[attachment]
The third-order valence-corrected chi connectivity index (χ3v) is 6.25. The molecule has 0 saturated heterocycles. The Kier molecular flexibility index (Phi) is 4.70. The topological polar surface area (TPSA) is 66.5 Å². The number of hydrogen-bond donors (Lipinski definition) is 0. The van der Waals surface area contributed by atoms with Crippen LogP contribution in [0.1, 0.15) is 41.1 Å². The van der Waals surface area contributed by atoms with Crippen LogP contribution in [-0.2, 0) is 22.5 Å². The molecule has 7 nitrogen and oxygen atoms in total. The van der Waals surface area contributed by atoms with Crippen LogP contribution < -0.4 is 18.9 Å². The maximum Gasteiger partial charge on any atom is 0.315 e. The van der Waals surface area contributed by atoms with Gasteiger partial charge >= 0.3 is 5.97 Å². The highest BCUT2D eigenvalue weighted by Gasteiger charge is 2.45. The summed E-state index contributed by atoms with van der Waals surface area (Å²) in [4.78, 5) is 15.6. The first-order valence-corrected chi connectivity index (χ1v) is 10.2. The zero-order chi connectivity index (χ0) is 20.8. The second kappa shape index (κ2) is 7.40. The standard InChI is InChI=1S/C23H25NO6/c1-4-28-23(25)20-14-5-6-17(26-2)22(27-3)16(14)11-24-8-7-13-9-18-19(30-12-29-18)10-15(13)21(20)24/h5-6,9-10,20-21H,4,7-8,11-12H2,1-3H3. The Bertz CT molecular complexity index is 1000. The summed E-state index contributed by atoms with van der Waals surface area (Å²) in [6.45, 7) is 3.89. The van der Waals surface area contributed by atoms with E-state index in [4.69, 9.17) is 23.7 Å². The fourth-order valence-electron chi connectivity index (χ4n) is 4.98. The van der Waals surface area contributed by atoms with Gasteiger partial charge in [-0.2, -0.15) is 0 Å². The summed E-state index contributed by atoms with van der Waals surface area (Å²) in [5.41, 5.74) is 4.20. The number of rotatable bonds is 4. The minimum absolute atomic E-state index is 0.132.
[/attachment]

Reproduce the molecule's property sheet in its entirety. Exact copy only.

The third-order valence-corrected chi connectivity index (χ3v) is 6.25. The molecule has 0 saturated heterocycles. The Kier molecular flexibility index (Phi) is 4.70. The topological polar surface area (TPSA) is 66.5 Å². The number of hydrogen-bond donors (Lipinski definition) is 0. The van der Waals surface area contributed by atoms with Crippen LogP contribution in [0.1, 0.15) is 41.1 Å². The van der Waals surface area contributed by atoms with Crippen LogP contribution in [-0.2, 0) is 22.5 Å². The molecule has 7 nitrogen and oxygen atoms in total. The van der Waals surface area contributed by atoms with Crippen LogP contribution < -0.4 is 18.9 Å². The maximum Gasteiger partial charge on any atom is 0.315 e. The van der Waals surface area contributed by atoms with Gasteiger partial charge >= 0.3 is 5.97 Å². The highest BCUT2D eigenvalue weighted by Gasteiger charge is 2.45. The summed E-state index contributed by atoms with van der Waals surface area (Å²) in [4.78, 5) is 15.6. The first-order valence-corrected chi connectivity index (χ1v) is 10.2. The zero-order chi connectivity index (χ0) is 20.8. The second kappa shape index (κ2) is 7.40. The standard InChI is InChI=1S/C23H25NO6/c1-4-28-23(25)20-14-5-6-17(26-2)22(27-3)16(14)11-24-8-7-13-9-18-19(30-12-29-18)10-15(13)21(20)24/h5-6,9-10,20-21H,4,7-8,11-12H2,1-3H3. The Bertz CT molecular complexity index is 1000. The summed E-state index contributed by atoms with van der Waals surface area (Å²) in [6.45, 7) is 3.89. The van der Waals surface area contributed by atoms with E-state index in [4.69, 9.17) is 23.7 Å². The fourth-order valence-electron chi connectivity index (χ4n) is 4.98. The van der Waals surface area contributed by atoms with Gasteiger partial charge in [-0.2, -0.15) is 0 Å². The summed E-state index contributed by atoms with van der Waals surface area (Å²) in [5.41, 5.74) is 4.20. The number of rotatable bonds is 4. The minimum absolute atomic E-state index is 0.132.